An annual South Dakota summer basketball staple is taking a one-year hiatus.

The Hansen-Anderson Basketball Camp, which dates back to 1979, has been impacted by COVID-19 and will not take place this summer. It usually ran for three days each July.

“It’s disappointing a little bit because it’s so fun to do,” said camp co-director Chris Gubbrud. “However, we will be back next summer and we will get to do it again. It’s just a temporary bump in the road.”

It’s a temporary bump for the state’s longest-running basketball camp. The camp was founded in 1979 by Dick Hansen and was led for years with high school coaches from around the state, starting in Huron before moving to Mitchell and the Dakota Wesleyan University campus.

It’s been a common occurrence in Gubbrud’s summer for decades. He attended the camp as a player, helped coach it and took over as owner/operator in 2017.

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“It’s strange,” Gubbrud said about the camp’s absence. “But it’s fitting for the times. Everything is strange and there’s a lot of unsure things.”

Gubbrud, who shares co-owner/operator duties with Erik Skoglund, said it will be different not having the camp. But the health and safety of everybody involved is at the forefront.

“Above everything you want it to be a fun and safe experience,” Gubbrud said. “There’s just no way I can guarantee that to anybody right now. Regardless of how anybody feels about COVID, I wouldn’t feel right. Even if we had the opportunity to do it right now, I would just really struggle to do that.”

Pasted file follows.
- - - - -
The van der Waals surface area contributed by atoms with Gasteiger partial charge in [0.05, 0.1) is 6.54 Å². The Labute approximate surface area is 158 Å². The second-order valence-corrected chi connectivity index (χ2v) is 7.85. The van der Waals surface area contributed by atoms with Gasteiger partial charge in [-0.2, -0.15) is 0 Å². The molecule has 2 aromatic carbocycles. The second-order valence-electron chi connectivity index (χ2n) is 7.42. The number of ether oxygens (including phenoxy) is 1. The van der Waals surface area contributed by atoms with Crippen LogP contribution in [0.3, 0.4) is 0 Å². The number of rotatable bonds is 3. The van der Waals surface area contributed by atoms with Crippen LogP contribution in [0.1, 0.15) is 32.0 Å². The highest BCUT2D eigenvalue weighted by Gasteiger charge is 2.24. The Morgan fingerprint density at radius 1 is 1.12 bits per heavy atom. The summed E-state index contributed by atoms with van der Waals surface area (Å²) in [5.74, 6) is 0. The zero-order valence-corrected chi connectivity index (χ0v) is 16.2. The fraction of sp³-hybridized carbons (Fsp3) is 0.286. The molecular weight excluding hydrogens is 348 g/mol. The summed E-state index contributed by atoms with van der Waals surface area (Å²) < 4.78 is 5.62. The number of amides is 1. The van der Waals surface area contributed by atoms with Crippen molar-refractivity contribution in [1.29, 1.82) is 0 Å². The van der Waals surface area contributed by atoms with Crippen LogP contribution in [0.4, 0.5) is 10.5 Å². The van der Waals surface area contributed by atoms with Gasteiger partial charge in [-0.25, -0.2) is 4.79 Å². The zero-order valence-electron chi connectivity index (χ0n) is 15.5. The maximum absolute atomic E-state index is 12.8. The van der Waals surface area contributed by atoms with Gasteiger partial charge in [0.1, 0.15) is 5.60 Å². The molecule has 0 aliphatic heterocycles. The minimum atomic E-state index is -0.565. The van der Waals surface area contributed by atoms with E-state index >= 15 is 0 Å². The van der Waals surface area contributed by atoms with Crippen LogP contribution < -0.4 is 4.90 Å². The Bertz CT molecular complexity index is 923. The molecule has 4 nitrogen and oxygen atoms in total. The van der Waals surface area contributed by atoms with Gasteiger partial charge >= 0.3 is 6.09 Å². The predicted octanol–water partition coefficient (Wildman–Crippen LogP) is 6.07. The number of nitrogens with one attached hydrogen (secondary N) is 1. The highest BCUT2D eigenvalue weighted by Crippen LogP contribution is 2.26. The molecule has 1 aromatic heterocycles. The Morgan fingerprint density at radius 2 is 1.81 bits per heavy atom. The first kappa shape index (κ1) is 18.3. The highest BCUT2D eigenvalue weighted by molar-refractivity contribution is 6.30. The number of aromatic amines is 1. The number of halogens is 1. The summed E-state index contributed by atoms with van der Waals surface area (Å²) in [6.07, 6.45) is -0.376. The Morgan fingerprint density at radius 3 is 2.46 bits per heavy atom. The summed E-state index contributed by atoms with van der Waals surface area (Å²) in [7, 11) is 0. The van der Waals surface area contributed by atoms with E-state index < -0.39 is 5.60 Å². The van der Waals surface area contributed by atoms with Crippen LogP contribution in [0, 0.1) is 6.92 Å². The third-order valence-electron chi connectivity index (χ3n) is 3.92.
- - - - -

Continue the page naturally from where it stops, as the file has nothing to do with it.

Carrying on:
Gubbrud and Skoglund were camp clinicians, while former Kernel and ex-South Dakota State University standout Macy Miller was also expected to assist. Current Mitchell High School assistant boys basketball coach Ryker Kreutzfeldt was going to help coach the camp.

The camp focuses on skill development and the three-day camp was open to boys and girls ages 4-12. It also housed players at the DWU dorms and provided meals.

The recent movement for basketball camps has gone to one-day clinics for a few hours at a time. That push, along with traveling basketball teams, has slightly diminished the prominent feel of the Hansen-Anderson camp in recent years.

“We are usually around 50 kids, which is pretty far from 20 years ago when there would be four different Hansen-Anderson camps,” Gubbrud said. “But with summer travel basketball and individual workouts, and kids not being able to commit to three days in the summer -- which is not a criticism -- it’s just the lives that kids are leading right now has really taken away from that.”

Gubbrud and Skoglund have also done satellite camps in recent years. But Gubbrud doesn’t have the time to invest in promoting the camps, with his priority shifting toward opening school in the fall. Gubbrud is the principal at Gertie Belle Rogers Elementary School.

In the meantime, he’s encouraging players to hone their basketball skills themselves this summer.

“The hope is that everybody stays safe and everyone gets to kind of develop their basketball skills this summer on their own,” Gubbrud said. “We would love to see everybody next summer when (the camp) comes back around.”